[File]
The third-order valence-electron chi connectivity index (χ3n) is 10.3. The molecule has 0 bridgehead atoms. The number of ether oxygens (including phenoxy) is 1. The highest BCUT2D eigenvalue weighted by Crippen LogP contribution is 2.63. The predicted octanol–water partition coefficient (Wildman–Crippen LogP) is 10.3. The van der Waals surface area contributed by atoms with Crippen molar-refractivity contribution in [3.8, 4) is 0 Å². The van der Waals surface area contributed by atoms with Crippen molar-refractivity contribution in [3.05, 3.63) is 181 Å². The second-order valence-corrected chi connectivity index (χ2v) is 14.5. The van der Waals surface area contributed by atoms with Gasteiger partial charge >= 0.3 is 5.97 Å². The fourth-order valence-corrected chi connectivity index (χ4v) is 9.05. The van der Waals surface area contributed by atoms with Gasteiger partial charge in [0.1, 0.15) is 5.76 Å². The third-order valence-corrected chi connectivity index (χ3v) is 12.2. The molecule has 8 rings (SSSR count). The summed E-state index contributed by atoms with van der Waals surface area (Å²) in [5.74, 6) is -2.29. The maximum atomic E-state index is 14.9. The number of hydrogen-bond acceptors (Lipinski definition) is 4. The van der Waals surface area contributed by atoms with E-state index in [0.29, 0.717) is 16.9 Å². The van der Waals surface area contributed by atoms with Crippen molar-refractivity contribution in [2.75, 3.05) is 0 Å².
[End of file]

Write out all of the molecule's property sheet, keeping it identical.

The third-order valence-electron chi connectivity index (χ3n) is 10.3. The molecule has 0 bridgehead atoms. The number of ether oxygens (including phenoxy) is 1. The highest BCUT2D eigenvalue weighted by Crippen LogP contribution is 2.63. The predicted octanol–water partition coefficient (Wildman–Crippen LogP) is 10.3. The van der Waals surface area contributed by atoms with Crippen molar-refractivity contribution in [3.8, 4) is 0 Å². The van der Waals surface area contributed by atoms with Crippen molar-refractivity contribution in [3.05, 3.63) is 181 Å². The second-order valence-corrected chi connectivity index (χ2v) is 14.5. The van der Waals surface area contributed by atoms with Gasteiger partial charge >= 0.3 is 5.97 Å². The fourth-order valence-corrected chi connectivity index (χ4v) is 9.05. The van der Waals surface area contributed by atoms with Gasteiger partial charge in [0.1, 0.15) is 5.76 Å². The third-order valence-corrected chi connectivity index (χ3v) is 12.2. The molecule has 8 rings (SSSR count). The summed E-state index contributed by atoms with van der Waals surface area (Å²) in [5.74, 6) is -2.29. The maximum atomic E-state index is 14.9. The number of hydrogen-bond acceptors (Lipinski definition) is 4. The van der Waals surface area contributed by atoms with E-state index in [0.29, 0.717) is 16.9 Å². The van der Waals surface area contributed by atoms with Crippen molar-refractivity contribution in [2.75, 3.05) is 0 Å².